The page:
What is MassTransparency?

What is MassTransparency?
"William Caxton--Examining First Proof Sheet from His Printing Press in Westminster Abbey, A.D. 1474" by Frederick Bacon. Image courtesy Smithsonian Open Access.

MassTransparency is a transparency-focused journalism effort for state, local, and regional activities. The difference between this and, say, MuckRock or the New England First Amendment Coalition is the broader focus on public records as an information device. That there are real stories to be told in the documents of an open government, and that the best way to discover those stories is through specific targeted projects with a foundation in public records and other resident-facing materials.

I also want to treat this as a resource for the public. Public records requests are not difficult, but they are complicated. Some municipalities are not transparent on the processes, others try to filter you into uncooperative portals, others still do not publicly list the records access officer in a conspicuous manner. Long-term (next 6-12 months), expect to see more robust tools to help you on your own project.

Who are you?

I'm Jeff Raymond of Millbury, MA. Former columnist for The Millbury-Sutton Chronicle, and editor over at The Bramanville Tribune. I also serve on local boards and organizations, and just try to make my hometown a better place to live.

What are public records?

In Massachusetts, public records are defined by statute as “all books, papers, maps, photographs, recorded tapes, financial statements, statistical tabulations, or other documentary materials or data, regardless of physical form or characteristics, made or received by any officer or employee” of the Commonwealth.

In more layman's terms, the public has the right to know what its government and related agencies are doing, and, in general, the right to access the documents associated with that activity.

Why the focus on projects as opposed to individual incidents?

A project-by-project focus allows for stories to breathe, for narratives to develop.  It doesn't mean we won't be working on multiple threads at a time, but it does mean that we're not simply on a hunting expedition, either.

What kind of projects have you done so far?

  • POST Commission Police Disciplinary Records, including future-state creation of a dashboard and the actual complaint records.  Link currently goes to a master spreadsheet of all 351 cities and towns in Massachusetts along with county offices; does not currently include college/university departments.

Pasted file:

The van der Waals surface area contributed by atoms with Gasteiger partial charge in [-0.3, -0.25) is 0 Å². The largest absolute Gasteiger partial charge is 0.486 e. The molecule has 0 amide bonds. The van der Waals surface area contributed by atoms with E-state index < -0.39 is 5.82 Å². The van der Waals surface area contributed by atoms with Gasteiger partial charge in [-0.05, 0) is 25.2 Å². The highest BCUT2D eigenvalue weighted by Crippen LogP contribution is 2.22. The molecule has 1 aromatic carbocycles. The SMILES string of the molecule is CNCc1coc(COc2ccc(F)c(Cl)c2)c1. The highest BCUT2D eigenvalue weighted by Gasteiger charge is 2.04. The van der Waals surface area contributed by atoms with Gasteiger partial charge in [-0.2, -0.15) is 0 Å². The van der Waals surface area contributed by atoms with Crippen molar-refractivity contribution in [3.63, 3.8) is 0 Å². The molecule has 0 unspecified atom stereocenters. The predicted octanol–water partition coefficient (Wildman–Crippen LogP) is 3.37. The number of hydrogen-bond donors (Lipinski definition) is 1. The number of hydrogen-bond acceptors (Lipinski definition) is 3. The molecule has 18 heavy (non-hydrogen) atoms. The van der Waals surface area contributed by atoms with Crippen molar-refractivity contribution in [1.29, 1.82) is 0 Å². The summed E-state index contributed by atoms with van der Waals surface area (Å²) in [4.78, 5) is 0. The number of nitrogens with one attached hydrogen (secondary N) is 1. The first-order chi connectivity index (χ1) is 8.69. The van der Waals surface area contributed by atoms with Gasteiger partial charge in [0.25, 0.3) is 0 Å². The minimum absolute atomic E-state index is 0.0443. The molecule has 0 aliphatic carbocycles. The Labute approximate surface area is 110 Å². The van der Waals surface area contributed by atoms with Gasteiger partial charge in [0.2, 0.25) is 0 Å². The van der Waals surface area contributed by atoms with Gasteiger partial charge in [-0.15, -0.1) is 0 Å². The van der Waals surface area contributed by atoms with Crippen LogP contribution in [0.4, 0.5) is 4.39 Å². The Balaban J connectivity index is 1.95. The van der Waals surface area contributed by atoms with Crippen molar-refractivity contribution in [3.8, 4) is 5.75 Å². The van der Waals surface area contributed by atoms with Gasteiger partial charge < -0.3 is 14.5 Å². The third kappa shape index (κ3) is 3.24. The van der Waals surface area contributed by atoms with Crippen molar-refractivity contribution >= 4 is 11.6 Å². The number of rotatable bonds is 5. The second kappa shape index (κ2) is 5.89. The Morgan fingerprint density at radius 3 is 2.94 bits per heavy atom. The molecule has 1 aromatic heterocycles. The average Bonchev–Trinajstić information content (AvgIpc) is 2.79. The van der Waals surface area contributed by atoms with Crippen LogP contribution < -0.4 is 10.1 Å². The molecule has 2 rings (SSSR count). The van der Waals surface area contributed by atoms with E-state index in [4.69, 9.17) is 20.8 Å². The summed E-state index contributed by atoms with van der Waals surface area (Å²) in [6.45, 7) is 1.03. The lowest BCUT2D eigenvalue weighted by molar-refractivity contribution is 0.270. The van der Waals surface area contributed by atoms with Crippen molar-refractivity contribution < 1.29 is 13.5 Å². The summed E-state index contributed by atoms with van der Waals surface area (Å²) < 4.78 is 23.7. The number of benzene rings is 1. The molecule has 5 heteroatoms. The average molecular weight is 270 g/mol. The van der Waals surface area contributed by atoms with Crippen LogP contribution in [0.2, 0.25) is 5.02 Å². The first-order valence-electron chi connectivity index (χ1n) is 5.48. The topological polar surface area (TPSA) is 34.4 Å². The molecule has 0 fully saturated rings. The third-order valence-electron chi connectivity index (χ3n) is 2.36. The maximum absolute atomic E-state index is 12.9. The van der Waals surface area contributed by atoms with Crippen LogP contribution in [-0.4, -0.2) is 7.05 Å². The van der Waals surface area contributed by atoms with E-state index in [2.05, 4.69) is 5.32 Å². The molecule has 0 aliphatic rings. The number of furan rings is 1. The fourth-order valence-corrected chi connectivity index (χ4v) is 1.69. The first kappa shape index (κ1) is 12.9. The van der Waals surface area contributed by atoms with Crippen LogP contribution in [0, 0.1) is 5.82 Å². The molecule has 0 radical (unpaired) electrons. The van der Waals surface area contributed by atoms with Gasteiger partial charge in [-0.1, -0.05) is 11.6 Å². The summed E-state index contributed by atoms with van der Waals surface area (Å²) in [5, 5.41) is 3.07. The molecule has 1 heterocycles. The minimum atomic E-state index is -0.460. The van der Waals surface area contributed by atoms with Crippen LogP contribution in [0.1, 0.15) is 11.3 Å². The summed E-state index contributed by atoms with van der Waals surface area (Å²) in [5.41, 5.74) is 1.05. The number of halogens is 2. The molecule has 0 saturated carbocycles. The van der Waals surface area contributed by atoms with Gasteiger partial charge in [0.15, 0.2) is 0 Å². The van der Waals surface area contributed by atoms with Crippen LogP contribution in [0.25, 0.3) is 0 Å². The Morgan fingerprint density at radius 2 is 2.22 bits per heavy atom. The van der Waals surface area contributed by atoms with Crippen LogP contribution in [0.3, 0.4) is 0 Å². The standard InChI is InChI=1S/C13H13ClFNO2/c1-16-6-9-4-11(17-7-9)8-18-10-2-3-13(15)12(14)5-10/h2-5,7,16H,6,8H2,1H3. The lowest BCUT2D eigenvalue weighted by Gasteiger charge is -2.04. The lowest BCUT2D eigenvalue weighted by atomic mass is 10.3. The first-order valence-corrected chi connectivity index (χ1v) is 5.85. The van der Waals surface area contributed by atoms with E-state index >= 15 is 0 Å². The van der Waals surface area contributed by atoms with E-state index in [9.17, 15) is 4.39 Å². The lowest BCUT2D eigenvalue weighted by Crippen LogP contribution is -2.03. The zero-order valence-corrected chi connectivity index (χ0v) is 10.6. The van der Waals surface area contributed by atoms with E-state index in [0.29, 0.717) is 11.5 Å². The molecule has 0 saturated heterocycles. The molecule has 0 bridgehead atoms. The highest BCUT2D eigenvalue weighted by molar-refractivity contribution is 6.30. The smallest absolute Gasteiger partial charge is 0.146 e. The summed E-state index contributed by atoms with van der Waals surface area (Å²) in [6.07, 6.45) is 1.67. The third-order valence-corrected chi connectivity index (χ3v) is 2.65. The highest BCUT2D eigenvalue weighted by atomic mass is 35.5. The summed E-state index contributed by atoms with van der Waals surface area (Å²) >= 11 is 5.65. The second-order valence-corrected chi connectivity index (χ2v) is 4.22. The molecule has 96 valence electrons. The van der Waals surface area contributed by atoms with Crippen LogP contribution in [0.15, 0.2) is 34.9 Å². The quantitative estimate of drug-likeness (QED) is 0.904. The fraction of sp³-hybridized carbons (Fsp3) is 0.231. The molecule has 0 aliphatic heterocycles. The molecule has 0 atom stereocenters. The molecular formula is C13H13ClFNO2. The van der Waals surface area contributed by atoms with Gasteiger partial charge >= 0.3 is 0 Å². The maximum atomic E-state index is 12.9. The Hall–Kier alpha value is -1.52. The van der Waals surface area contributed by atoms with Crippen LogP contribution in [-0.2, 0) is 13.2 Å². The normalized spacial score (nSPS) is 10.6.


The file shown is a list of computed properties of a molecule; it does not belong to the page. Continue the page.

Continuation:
What kind of projects are you considering?

The short answer is "anything."  Police records will likely lead the charge for the foreseeable future, as policing is notoriously secretive, but other projects I'm considering include:

  • The cartel-like state of school busing in Massachusetts
  • Book challenges and banning efforts
  • The role of town counsel organizations for various communities
  • Municipal support and efforts concerning electric vehicle charging
  • The organizations and firms providing support and advice to municipal agencies with limited accountability or public oversight

Of course, I may read a news story and get inspired - that's how the POST Commission work started - so, as always, card subject to change.

How often will you post?

Two-to-three times a month, on average.  This is not designed to take over your inbox unless news moves super quickly.  

How can I help?

There are a few ways:

  • Help with an existing project. Reach out to me, find out what I'm working on, and we can work together on figuring out how to tag team.
  • Suggest a new project. Have some information that you think needs a bigger focus? Want to provide some distance between something you're curious about and yourself? We can help.
  • Other forms of support. Are you good with data visualization?  Do you enjoy sorting information on a spreadsheet? Are you looking to build out a resume or your bylines? We've got room for you.
  • Spread the word. Share, subscribe, all that good stuff. The more people know, the better off we are.

As of September 2023, MassTransparency is not an organized nonprofit (or, in fact, much of an organized anything), but the eventual goal is to become a nonprofit and begin qualifying for grants and institutional support. Maybe even pay people!

What is Ghost?

Ghost is a newsletter/website landing page. It's similar to Substack in that the main driver is subscriber inboxes, but Ghost allows you more freedom with data and subscriptions, and doesn't take as much cash off the top for paid subscriptions (which MassTransparency doesn't currently have).  

I don't expect this to get huge, but I don't want to be locked into a specific vendor, either.  Thus, Ghost.